Remember when the world drained their pocketbooks to the tune of half a billion dollars to see a movie that proved beyond a reasonable doubt that if a meteor is headed towards Earth, it’s easier to teach a bunch of rag tag oil rats to float in space than to teach scientists and astronauts how to use a fucking drill? The movie was Armageddon, and that same year another movie came out that, while not going with the drilling angle, used the same basic idea- A meteor is hurtling towards our planet and it’s a big deal. This one actually hits us (thanks a pants load, President Freeman), but it’s pretty much the same damn movie.
A few years earlier we had two volcano movies come out at the same time, and before that I think there were two stories about Curly’s gold. And do you know why this happens? Of course you do. You know it’s because when big business gets in the way of art, art suffers. You know that the movie studios, like the music industry, suck all the life from interesting, progressive, original ideas. That when directors and writers get beamed up to Planet Paramount, they start putting out garbage that will sell instead of what they want. You know this because you’re reading an Animal Collective review instead of watching Big Momma’s House 2. And this is why you may have a problem with what I’m going to tell you.
Animal Collective has always been true Indie- If not for their wacky, anti-song sound they’ve been working at for years, then because they still have a DIY attitude and aren’t doing US tours opening for The Killers. Their sometimes disturbing artwork and promo pics show that they’re not looking for a McDonald’s commercial in the near future, and have always seemed to have a vision that was inaccessible, odd, and honest. But with their new record, Feels, we see a shift that makes this by far the best, and worst, Animal Collective release.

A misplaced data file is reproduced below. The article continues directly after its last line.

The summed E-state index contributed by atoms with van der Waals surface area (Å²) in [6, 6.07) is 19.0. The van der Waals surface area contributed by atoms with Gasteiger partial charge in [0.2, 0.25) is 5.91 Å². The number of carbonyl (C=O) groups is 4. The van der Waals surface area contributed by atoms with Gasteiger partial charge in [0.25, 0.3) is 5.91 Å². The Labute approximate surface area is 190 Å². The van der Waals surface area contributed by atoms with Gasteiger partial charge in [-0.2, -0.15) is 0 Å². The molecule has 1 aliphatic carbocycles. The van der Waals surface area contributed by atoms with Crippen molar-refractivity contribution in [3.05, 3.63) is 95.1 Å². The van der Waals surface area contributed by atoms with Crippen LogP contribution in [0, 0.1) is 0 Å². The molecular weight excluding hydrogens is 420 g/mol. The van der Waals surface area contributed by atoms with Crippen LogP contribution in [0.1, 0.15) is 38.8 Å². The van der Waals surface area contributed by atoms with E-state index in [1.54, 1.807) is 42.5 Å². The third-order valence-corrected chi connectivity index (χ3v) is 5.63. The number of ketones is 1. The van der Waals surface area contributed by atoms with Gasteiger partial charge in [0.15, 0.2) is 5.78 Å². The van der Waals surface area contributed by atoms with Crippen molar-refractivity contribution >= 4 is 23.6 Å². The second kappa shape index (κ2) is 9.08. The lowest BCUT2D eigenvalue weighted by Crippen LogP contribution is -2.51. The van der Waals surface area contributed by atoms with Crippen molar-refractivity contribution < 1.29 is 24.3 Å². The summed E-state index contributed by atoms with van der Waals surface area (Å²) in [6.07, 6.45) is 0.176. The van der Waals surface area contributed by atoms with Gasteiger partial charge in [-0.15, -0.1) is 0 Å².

Feels starts out fast and fantastic. The first couple of songs, especially “Grass”, are boner-inducing catchy; almost anthems with a mix of magical forest instruments and unexpected melodies. A little later, “The Purple Bottle” pulls off the same brilliance. It’s the sound of The Arcade Fire if they were on mushrooms instead of lived in Canada.
But when the record starts to turn more towards the experimental approach they’re known for, I find myself mainlining Mountain Dew Code Red just to give even a microscopic shit about what’s going on. Now usually I’m all over this stuff like Jay Leno on OJ jokes; their last record, the much weirder, radio-resistant Sung Tongs is a great listen all the way through. But this is because unlike Feels, A.C. seemed more dedicated to making those songs crazy and obtuse and off-the-wall, but above everything actually good. There were mood shifts, but also a consistency that kept you interested. There is nothing like that in this poorly executed mishmash.
While not as extreme as the last Mars Volta filler extravaganza, Feels tries to prove two points- That A.C. can write hooky, pop-laden insanity and still stay true to their anti-song agenda. While this may satisfy new listeners as well as old fans, I want to hear a record, not an agenda. Instead of an evolution, it’s just some really amazing songs mixed with the soundtrack of a deer doing algebra. It’s like a 7 course meal where you get soup, salad, and then some crayon drawings of foods kids really like.
The stunning closer on the record “Turn Into Something” is appropriately titled, and forces me to offer The Animal Collective some advice- Sell the fuck out. Just take a hunk of that sell out pie that I’m sure you’ve been offered and scarf it down. Either you spent all your time working on the legitimate songs for this record or you just suck at the experimental stuff now. That’s fine. Just learn from it. Focus on your new wacky brand of pop. I don’t care if you bum out some college rock DJ. I can always listen to Sun City Girls when I want to be wicked underground. You already have 6 records of psychotic songs under your belt. You got a guy named Geologist, for god’s sake. This is enough to hang your art rock berets on. Do what you now do best. Maybe sign with a major. Maybe go on tour with The Killers. Buy mansions that look like Pee-Wee’s house. But from now on, write songs that actually sound like songs.
I’ll still be there to buy the next record, promise.